HSU divers take over Van Damme


Great Dive Trips at Bargain Prices with the Sea Divers

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Posted by on May 02, 2005 at 12:14:07:

If you were driving past the beach at Van Damme State Park last weekend you might have been surprised to see several dozen frogmen coming out of the water in what looked like a reenactment of a scene from the Jules Verne novel "20,000 Leagues Under the Sea." But on closer inspection you would have seen a sign on the beach announcing the Humboldt State University SCUBA diver program.

Friday through Sunday, 26 beginning dive students, five leadership students working on their dive master certifications and five instructors trained in the water off Van Damme beach. Head instructor Rich Alverez brings students down from Eureka on a regular basis to do the open water training portion of the class.


HSU diver training instructors prepare to take their students out for the second dive of the day on Saturday. Head instructor Richard Alverez, center, and Steve Lackey, with the yellow fins, stressed water safety and for abalone divers at least a minimum amount of dive training. James Humecky photo.

SCUBA courses (SCUBA stands for self-contained, underwater, breathing apparatus) are offered as a minor at HSU and there are a number of levels, including beginning, advanced, rescue and research diving as well as dive master certification and dive instructor. The courses are offered during both spring and summer semesters. Information on the program can be found online at www.humboldt.edu/~marinelb.

Alverez has been teaching at HSU for 11 years and is assisted by Fort Bragg resident Steve Lackey who has been an instructor at HSU for about 15 years. While Alverez has done most of his diving here on the North Coast, Lackey has had the opportunity to take his skill to places like the Yucatan in Mexico where he and his wife Kim gave diving classes and tours.

There is a good focus on diver safety in the HSU program. Students spend at least 20 hours in the classroom and have 10 pool dive sessions where they learn to manipulate their gear before attempting to get into open water. They also learn about tides and currents and how to read conditions from the beach before getting into the water.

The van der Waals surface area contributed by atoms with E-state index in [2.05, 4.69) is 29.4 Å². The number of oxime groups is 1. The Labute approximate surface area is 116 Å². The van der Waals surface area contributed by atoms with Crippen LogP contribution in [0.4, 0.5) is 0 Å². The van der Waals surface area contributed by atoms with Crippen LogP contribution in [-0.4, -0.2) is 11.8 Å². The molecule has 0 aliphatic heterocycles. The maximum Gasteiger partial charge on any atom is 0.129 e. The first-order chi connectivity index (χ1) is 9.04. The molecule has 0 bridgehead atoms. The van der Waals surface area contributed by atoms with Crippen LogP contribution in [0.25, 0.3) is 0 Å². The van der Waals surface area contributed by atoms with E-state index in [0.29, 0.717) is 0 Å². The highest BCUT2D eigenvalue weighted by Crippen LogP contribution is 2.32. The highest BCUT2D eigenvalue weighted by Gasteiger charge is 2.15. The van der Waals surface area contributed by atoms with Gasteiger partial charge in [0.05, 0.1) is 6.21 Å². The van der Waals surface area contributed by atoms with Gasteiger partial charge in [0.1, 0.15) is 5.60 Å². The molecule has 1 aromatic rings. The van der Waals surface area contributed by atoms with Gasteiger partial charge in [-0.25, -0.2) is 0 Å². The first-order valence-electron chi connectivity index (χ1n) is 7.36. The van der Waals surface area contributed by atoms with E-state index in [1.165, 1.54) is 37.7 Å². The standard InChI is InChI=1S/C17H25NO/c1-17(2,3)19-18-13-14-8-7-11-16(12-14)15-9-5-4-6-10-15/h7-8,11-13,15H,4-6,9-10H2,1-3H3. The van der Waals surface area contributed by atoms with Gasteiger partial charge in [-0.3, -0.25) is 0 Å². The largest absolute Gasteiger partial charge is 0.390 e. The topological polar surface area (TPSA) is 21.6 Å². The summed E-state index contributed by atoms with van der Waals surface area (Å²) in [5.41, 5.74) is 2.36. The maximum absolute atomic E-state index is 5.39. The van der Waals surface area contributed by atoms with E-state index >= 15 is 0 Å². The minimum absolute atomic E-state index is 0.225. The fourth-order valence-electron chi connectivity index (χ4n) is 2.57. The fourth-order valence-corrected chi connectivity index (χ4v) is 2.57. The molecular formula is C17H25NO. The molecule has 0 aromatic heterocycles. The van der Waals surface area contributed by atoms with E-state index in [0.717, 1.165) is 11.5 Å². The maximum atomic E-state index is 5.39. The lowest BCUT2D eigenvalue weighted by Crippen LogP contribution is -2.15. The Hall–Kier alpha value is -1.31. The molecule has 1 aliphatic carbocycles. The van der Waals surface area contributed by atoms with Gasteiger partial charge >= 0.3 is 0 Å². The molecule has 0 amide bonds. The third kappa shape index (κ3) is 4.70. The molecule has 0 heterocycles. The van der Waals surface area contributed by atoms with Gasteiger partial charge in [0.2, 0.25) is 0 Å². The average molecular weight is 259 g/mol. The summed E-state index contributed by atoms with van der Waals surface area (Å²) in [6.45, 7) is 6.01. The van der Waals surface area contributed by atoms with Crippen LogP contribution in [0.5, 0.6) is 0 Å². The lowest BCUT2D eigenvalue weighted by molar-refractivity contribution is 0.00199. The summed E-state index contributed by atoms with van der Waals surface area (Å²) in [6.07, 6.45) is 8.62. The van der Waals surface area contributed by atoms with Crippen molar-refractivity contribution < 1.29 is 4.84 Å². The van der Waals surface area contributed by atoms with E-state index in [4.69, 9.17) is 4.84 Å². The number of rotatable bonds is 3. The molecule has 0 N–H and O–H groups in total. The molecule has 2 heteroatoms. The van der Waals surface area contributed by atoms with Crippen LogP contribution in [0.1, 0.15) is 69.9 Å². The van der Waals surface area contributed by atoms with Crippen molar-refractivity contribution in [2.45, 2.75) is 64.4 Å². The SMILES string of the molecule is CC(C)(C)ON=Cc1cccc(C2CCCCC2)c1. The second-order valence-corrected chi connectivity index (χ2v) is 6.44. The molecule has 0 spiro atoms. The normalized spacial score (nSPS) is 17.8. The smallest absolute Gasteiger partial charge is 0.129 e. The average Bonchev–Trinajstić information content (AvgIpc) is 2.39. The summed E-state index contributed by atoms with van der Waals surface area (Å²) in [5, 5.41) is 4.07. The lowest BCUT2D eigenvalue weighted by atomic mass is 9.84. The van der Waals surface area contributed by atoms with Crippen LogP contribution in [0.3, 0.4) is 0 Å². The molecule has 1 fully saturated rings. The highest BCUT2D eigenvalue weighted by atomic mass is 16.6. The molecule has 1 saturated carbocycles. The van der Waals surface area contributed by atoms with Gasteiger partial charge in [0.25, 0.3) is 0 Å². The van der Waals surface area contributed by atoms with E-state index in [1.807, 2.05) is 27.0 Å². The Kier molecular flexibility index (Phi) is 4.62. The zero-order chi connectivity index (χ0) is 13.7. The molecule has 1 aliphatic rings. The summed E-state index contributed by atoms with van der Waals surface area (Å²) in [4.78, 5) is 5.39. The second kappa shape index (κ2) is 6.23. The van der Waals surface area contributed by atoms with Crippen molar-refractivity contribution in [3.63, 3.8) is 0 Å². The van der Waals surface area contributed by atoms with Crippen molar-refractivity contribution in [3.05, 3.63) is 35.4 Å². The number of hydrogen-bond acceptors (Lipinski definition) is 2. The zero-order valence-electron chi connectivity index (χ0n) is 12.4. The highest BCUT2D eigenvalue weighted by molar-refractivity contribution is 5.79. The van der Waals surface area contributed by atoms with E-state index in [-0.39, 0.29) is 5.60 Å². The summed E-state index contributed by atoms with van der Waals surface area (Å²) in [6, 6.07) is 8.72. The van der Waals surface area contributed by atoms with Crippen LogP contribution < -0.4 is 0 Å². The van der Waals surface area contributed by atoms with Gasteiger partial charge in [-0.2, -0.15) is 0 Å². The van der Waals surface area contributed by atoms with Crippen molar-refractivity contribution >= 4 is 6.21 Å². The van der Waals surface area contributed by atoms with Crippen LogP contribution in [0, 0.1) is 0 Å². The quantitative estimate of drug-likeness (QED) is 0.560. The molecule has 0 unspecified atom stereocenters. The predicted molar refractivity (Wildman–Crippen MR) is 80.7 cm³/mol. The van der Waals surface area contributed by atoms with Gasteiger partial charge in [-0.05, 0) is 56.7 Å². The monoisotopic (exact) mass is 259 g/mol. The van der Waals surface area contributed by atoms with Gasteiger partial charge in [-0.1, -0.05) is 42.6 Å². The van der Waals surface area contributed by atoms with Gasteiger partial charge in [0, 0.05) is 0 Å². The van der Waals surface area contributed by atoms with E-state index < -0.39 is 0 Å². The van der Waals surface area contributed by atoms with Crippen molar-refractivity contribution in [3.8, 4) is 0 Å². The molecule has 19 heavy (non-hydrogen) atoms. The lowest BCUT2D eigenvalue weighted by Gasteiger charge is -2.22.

The buddy system is stressed and every student has a partner who helps to inspect their gear before going out and who keep track of each other in the water. During the dive sessions there is always a beach master present who uses a roster to check divers in and out of the water to avoid leaving someone behind.

Some divers say that the diving off the North Coast is some of the best in the world. The conditions in the area, like numerous rivers that empty an abundance of nutrients into the coastal waters, ensure that there is plenty of plant and marine life to see. But the same conditions can make diving difficult. Visibility is often very low and cold water temperatures, rough seas and swift currents can make diving here uncomfortable and, at worst, life threatening.

One of the benefits, according to both Alverez and Lackey, is that divers who learned their trade on the North Coast of California are well respected in the diving world because of the conditions they learned in. They can take their certification anywhere in the world and go to work.

About 25 percent of the students from the HSU diver training program end up working professionally in the field, said Alverez. The rest use the course to augment their major.

With the opening of the season, Alverez and Lackey also stressed the importance of learning diver safety, even if you are only snorkeling for abalone. An abalone diver faces many of the same dangers as a tank diver but none of the training is required.

They suggest getting a hold of a dive shop in your area and taking a short training tour with a professional dive guide to familiarize yourself with water safety measures and local diving conditions.

For more information on local diving and diving instruction, call Sub-surface Progression in Fort Bragg at 964-3793. For weather and ocean conditions, call the Coast Guard station in Noyo Harbor at 964-6611 or go to www.srh.noaa.gov/data/forecasts/CAZ002.php?warncounty=CAC045&city=Fort+Bragg.



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